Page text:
With clarity, insight and terrific real-world testimonies, an Episcopal priest with a medical degree in psychology examines the phenomenon of transcendence.
Beginning with a thorough explanation of the requirements that make an experience truly transcendent, Alling then proceeds to delineate scientific studies of personality, genetics and neurochemistry that reveal and explicate the activity of the human brain during transcendental moments. In the book’s last third, a philosophical discussion of the conflict between faith and science–and between what is physically real versus what is spiritually possible–the author argues that new science studies strengthen rather than contradict the relevancy of religion and faith. The qualities of an authentic transcendental episode, all of which usually occur simultaneously, include powerful feelings of euphoria, a profound sense of being separated from one’s body and an awareness that the episode is indeed significant and meaningful. As Alling effectively illustrates, such mystical events can occur passively, in which an individual is overcome without intention, or actively while pursuing a skill such as in sports, the arts or the practice of a specific ritual. Scientists have recently discovered that before these astounding moments transpire, the chemistry of the brain alters, intensifying the experience. The level of dopamine increases, leading to feelings of pleasure, craving and ecstasy, as does the amount of serotonin in the neurochemistry of the brain, causing an elevation in mood. Furthermore, geneticists have identified a specific self-transcendency personality trait as well as a specific gene (VMAT2), whose presence contributes to the ability to focus inward, maintain deep concentration and empathize with others, a few of the requirements for transcendence. Alling, reconciling his religious beliefs with his scientific impulses, argues that these recent discoveries prove the richness of spirituality rather than explain away the unknowable possibilities of faith. Despite the technical nature of the prose, the author’s arguments are cogent, and he bolsters his case by connecting abstract ideas to specific, concrete examples and case studies.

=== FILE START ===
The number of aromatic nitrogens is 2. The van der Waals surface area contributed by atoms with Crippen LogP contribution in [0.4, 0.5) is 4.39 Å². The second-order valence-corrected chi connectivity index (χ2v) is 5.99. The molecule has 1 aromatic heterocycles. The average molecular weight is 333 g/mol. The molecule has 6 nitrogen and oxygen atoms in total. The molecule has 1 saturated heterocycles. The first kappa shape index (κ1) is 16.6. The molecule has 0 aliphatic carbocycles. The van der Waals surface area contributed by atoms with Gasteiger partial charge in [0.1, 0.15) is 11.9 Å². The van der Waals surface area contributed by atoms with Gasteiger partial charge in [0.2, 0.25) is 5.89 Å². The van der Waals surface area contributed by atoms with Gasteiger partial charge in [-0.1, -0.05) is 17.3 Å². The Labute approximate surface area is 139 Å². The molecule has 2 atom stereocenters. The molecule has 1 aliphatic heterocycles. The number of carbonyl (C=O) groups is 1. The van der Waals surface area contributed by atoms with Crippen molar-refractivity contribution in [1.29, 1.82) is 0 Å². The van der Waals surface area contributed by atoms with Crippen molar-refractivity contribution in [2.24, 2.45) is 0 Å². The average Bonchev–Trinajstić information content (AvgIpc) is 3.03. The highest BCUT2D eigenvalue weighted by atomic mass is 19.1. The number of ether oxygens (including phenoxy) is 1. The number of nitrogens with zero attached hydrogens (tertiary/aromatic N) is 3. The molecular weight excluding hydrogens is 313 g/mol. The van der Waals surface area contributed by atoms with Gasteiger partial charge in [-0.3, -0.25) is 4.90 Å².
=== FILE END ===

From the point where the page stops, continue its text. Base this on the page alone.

A fascinating look at the dazzling nature of transcendence.